Thursday, August 20, 2015

Review: Bringin' the Heat!

Fringe festivals are notorious for their quirkiness. From venues to shows, going into a show, you should know the experience will not be like any other. I preface this review by stating that, due to unforeseen circumstances, the A/C at the Lynn Redgrave Theatre at the Culture Project had died forcing this production to put on their show with limited to no tech and a scorching temperature.
In a town that's a cross between Footloose and Urinetown where stalking avoids the human touch that causes love, a stranger sets the land a-blaze when he teaches of love. In the absurd little musical comedy Stalker the Musical, with book and lyrics by David Russell and Alex Giles and music by Andy Peterson, the people in this is neighborhood, shoved away in another dimension, only know about admiring from afar because love hurts when it’s too close. Stalker the Musical brings the funny. Stalking, as a practice, is extremely taboo yet when you break down the “art”, it’s quite hilarious. And creepy, of course. With a smart concept to play on, Stalker seems to borrow many themes and ideas from well-known musicals, though rarely acknowledging them. The musical is no doubt campy and over-the-top but it suffers from too much plot. To begin, The Stranger stumbles into the stalker town. His memory is limited but what he does remember is love. And then two stories veer off. First is The Stranger telling Jay Cloudstreet of this sensation of love to discover that Jay has been in love with his favorite stalkee Ava. They end up falling in love but the rules of the town prevent them from actually being in love so they are banished to a mysterious place called New York City via a portal by the Mayor and Henrietta Pleasureberry, the lady who runs the local peep show. We then watch Jay and Ava struggle to be in love in the real world. The second story follows the Stranger as he discovers he is falling for the meek Fanny, a local girl. To prove the dangers in love, Pleasureberry sets a deal with the Stranger a la Pygmalion. The pair ends up falling in love while inspiring the rest of the locals to find the love inside them. Sound like a lot? It is. The dual plots are excessive. And once we are in NYC, things just get too crazy and unnecessary. Trimming the fluff and reducing the subplots will be key. The music of the show is that contemporary Broadway pop sound. It’s fun and catchy filled with zingers. But there are numbers that could easily be eliminated or given to other characters to assist in the more important arcs.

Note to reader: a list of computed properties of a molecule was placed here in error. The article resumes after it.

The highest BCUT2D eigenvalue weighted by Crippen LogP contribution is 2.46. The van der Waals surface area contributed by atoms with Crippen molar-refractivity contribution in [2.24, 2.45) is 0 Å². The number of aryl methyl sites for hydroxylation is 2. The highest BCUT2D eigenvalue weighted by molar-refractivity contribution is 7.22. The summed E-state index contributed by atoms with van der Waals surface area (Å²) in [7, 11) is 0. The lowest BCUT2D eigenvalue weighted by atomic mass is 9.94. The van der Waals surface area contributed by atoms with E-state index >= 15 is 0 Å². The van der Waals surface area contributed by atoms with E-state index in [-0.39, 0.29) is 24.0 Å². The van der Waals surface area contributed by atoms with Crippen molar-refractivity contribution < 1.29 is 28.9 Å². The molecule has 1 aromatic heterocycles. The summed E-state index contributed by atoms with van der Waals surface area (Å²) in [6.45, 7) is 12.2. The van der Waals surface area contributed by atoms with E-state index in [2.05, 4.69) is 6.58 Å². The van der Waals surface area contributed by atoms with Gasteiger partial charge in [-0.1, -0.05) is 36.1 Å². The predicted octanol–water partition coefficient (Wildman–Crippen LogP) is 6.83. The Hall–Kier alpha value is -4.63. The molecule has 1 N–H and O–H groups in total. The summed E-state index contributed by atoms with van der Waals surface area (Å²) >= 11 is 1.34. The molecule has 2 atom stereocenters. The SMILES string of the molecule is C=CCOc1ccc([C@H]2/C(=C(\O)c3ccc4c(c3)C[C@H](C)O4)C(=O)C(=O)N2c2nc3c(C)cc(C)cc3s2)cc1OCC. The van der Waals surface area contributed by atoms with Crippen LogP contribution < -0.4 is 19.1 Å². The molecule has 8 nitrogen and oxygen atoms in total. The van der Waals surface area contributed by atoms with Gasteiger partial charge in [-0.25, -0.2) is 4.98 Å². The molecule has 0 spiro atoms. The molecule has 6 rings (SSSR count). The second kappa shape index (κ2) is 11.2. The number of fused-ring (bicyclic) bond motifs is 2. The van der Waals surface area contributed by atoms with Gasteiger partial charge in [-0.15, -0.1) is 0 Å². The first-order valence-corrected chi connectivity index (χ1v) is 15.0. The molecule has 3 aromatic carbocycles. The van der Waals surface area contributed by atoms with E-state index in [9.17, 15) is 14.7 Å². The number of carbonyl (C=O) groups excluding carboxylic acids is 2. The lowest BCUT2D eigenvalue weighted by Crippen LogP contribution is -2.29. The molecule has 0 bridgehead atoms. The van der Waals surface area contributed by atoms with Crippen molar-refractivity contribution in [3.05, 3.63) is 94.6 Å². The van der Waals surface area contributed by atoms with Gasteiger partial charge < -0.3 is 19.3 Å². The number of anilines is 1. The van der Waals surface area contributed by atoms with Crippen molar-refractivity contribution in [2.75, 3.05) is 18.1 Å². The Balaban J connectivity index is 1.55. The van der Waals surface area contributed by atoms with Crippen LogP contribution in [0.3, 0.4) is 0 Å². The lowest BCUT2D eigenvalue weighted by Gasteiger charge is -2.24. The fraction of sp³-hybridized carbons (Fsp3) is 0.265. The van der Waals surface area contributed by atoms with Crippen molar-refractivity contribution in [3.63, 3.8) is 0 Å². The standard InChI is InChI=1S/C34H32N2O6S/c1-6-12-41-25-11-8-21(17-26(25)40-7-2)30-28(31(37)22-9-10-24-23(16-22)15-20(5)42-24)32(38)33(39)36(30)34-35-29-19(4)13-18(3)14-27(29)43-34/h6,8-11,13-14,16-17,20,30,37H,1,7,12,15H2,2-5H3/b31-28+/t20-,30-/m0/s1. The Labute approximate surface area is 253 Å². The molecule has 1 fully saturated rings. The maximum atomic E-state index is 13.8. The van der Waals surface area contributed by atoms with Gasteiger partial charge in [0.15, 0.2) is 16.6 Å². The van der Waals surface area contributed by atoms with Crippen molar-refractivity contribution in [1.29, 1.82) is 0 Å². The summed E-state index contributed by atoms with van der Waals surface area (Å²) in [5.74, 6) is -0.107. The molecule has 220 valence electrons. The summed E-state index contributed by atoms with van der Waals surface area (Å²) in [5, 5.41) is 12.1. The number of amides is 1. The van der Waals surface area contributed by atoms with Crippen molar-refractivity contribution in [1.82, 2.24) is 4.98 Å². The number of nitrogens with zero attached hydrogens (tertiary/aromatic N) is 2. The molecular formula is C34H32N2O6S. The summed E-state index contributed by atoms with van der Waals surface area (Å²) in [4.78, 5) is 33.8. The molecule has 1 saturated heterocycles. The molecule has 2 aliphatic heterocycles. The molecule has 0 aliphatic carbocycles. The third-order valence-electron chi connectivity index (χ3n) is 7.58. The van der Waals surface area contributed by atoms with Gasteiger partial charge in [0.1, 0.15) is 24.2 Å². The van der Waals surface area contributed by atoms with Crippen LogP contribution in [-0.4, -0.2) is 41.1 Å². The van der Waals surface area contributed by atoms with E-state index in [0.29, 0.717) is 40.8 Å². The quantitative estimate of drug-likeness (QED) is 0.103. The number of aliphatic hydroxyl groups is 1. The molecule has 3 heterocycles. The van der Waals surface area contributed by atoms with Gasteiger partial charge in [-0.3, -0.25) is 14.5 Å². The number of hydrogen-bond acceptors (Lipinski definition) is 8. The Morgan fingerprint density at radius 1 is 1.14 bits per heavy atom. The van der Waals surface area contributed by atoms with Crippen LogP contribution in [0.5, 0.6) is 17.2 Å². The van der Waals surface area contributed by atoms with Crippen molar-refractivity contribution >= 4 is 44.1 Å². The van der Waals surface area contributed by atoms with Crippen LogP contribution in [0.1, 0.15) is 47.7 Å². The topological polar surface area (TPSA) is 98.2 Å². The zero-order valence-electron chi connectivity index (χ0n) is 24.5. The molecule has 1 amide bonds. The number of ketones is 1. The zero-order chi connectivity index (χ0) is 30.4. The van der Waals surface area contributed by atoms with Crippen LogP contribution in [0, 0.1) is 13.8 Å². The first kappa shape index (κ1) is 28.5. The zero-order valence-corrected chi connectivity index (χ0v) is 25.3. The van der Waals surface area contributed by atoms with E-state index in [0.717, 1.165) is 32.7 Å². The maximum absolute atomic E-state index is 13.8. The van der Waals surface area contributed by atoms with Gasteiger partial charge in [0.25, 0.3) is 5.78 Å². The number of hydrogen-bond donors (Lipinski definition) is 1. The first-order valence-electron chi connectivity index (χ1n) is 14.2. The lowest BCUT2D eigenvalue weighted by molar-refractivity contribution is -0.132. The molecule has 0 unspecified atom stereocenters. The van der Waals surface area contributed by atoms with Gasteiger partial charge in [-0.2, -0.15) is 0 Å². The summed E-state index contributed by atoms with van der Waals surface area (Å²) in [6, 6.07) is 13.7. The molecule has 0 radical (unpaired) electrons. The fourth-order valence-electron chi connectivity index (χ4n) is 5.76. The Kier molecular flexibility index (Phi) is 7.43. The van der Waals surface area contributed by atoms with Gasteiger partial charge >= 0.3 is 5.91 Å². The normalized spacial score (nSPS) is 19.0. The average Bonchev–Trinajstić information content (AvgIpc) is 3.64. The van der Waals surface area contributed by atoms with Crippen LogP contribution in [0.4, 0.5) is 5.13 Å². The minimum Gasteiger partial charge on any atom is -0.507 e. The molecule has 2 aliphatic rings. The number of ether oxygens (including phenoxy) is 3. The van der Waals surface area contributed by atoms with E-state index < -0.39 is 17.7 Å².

The cast of Stalker the Musical did an incredible job of performing all out during a heat wave. You have to give them an insane amount of credit for putting on their costumes, some sweating right through them, and still brining their heart and soul to the stage. Dave Bleier as the Stranger was solid. Blake Erickson and Tara Martinez as Jay and Ava had a nice bond with one another. The stalker trio of Brian Ogilvie, Terrance L. Johnson, and Adam Rennie served as the comic relief but it was when Rennie had his moment in the spotlight that the heat of the day went away. Rennie surprised all with his stunningly pure vocal. It proved that the character of Percival needs more substance, especially if Rennie is in the character’s shoes.
It’s hard to say what Stalker the Musical would have been like as a full production. From what was offered, director Benita De Wit certainly allowed the tone of the piece to come through. The staging was a bit manic but again, the techless show could be to blame. The true hero of the production was Andy Peterson. While the actors had moments to go off stage and hydrate, Peterson stayed at his piano and sweat through the music. What we do for love!
Stalker the Musical is campy and fun. And with the heat of the day as an accidental assistant, it probably knows it needs to sweat away a few pounds of excess material. Regardless of the product, you have to reward this company for their passion to share their story.